I’m not going to call anybody out for being mad, red and optionally nude online about how the Wisconsin Badgers got jobbed out on Selection Sunday. For one thing, they got themselves a draw where they could either very easily be out on day one if that three-point defense doesn’t improve, or end up in a battle with No. 1 overall seed Villanova if they get past Virginia Tech.
Then there’s the question of the No. 8 seed in comparison to the rest of the Big Ten. Wisconsin beat Minnesota twice. It was kind of a beatdown in Madison. How are the Gophers—the No. 5 seed in the South Region—so much better regarded?
Well, seeing as you’ve already looked at the headline, you’re already out there sharpening your fingernails for maximum power on the angry comments. So let me lay out why exactly the Badgers find themselves the ugly stepchild of the bracket.
Strength of schedule was the top deciding factor as to how teams got in.
How else would you explain how the selection committee broke the record for the team with the most losses making the tournament as an at-large in Vanderbilt... except for the Commodores played 20 of their 34 games against RPI top-100 opponents? That gave them the top mark in terms of strength of schedule, and they cruised in as a No. 9 seed. 14 loss Michigan State finished 9th by that metric. The Spartans also made it in as a No. 9 seed.
In comparison, Wisconsin’s strength of schedule was just barely above the Mendoza line of nice at 68. Now sure, some of it wasn’t the Badgers’ fault. Indiana and Syracuse were both ranked when Wisconsin beat them. Georgetown and Oklahoma were both supposed to contend for tournament berths but ended up contending for last place in their respective conferences instead. If we’re looking for a head-to-head comparison with our neighbors to the north, the Gophers were in a tie for 22nd by the committee metric.
(And yes, I know Ken Pomeroy had the Badgers’ strength of schedule higher. That is not what the committee uses. It might aid more in the future, but if we’re thinking like a committee member, this is the road that must be traveled.)
Despite any protestations to the contrary, the finishing kick still gets extra weight on the resume.
After a heartbreaking 72-70 overtime loss to Seton Hall on Feb. 8, the Providence Friars weren’t even locks for the NIT. But after reeling off four straight wins against Butler, Xavier, Creighton and Marquette, as well as six straight going into their conference tournament, they got into the First Four over a team like Cal, which ended its season with losses to marginal Pac-12 teams Colorado, Stanford and Utah.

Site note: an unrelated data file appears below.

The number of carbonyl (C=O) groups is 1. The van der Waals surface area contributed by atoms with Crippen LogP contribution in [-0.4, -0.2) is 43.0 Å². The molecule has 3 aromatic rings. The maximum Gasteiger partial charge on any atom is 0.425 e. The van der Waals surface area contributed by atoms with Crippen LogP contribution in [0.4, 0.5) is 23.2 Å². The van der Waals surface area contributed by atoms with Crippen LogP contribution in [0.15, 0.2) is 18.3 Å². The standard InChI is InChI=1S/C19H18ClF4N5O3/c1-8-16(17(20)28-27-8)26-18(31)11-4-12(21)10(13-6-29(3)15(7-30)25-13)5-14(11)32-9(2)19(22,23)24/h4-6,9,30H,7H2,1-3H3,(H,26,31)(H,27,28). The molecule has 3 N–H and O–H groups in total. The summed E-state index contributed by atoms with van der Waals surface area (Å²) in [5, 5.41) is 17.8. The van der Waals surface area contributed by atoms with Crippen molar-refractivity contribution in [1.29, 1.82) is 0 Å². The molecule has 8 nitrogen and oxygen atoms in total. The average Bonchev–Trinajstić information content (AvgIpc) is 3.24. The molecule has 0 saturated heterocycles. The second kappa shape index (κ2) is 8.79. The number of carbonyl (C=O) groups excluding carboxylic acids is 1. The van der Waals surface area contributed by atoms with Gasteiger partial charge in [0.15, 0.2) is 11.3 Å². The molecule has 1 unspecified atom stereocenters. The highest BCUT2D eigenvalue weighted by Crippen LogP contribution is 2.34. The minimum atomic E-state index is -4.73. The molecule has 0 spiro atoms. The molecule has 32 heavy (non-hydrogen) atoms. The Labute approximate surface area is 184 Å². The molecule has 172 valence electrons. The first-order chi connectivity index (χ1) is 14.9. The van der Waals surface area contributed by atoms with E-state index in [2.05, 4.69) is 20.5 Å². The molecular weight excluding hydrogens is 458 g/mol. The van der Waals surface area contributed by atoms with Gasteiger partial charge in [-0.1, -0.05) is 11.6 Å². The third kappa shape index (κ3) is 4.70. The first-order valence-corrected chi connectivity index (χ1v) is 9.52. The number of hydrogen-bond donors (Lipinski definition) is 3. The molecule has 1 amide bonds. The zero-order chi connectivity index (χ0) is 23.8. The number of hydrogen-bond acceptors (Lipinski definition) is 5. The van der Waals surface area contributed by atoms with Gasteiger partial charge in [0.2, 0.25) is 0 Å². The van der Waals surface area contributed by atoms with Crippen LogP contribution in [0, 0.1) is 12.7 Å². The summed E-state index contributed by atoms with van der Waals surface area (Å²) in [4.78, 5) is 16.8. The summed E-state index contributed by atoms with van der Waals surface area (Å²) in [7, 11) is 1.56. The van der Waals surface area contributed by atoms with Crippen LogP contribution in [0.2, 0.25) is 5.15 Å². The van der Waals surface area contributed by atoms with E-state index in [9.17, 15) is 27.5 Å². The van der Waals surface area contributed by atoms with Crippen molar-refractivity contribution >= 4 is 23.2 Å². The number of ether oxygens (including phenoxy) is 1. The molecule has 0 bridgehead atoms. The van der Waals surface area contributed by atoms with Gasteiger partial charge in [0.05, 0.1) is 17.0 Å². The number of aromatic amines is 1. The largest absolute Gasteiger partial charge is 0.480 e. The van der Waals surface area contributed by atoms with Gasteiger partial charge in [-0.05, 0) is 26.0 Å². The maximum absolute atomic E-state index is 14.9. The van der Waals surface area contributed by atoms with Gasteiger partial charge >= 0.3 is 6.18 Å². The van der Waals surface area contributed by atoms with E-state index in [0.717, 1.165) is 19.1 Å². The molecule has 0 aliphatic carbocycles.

You knew this was going to be coming. The talk of how Badger basketball stunk in February. I won’t belabor the point too hard, but when a record of 21-3 turns into 25-9, the stature of your program in regards to the national stage is going to take a much larger hit than if 4-6 turns into 25-9. That’s just human nature.
And Minnesota? It turned 15-7 into 24-9.
Head-to-head records don’t matter.
Wake Forest finished the year 19-13, Syracuse finished the year 18-14. Wake Forest clearly had the better numbers in terms of RPI and strength of schedule, but Syracuse finished one game ahead of the Demon Deacons in the ACC on the strength of winning their one head-to-head matchup 81-76. Nevertheless, Wake got the First Four berth.
I know. Wisconsin beat Minnesota twice. Soundly, at that. I know. But head-to-head is a metric that loses weight when the postseason tournament has 68 slots decided from 351 teams. With all of them playing more than 30 games, the sample size being one or two games doesn’t hold much weight.
If you’re arguing that it should, then the logical extension is that you’re giving Iowa a case that it should have been seeded ahead of Wisconsin, and that’s how you get ants.
If you got this far and you’re still salty regarding the seeding, that’s OK. If you want to discuss that RPI is a flawed metric and the selection process has a human element with lengthy rules for seeding, you’re right. The seeding process is imperfect, and the Badgers have a case to be a better seed over a team like Creighton or South Carolina. But despite the fun of complaining, the selection committee didn’t get it wrong.
You play bad, and bad’s what you get.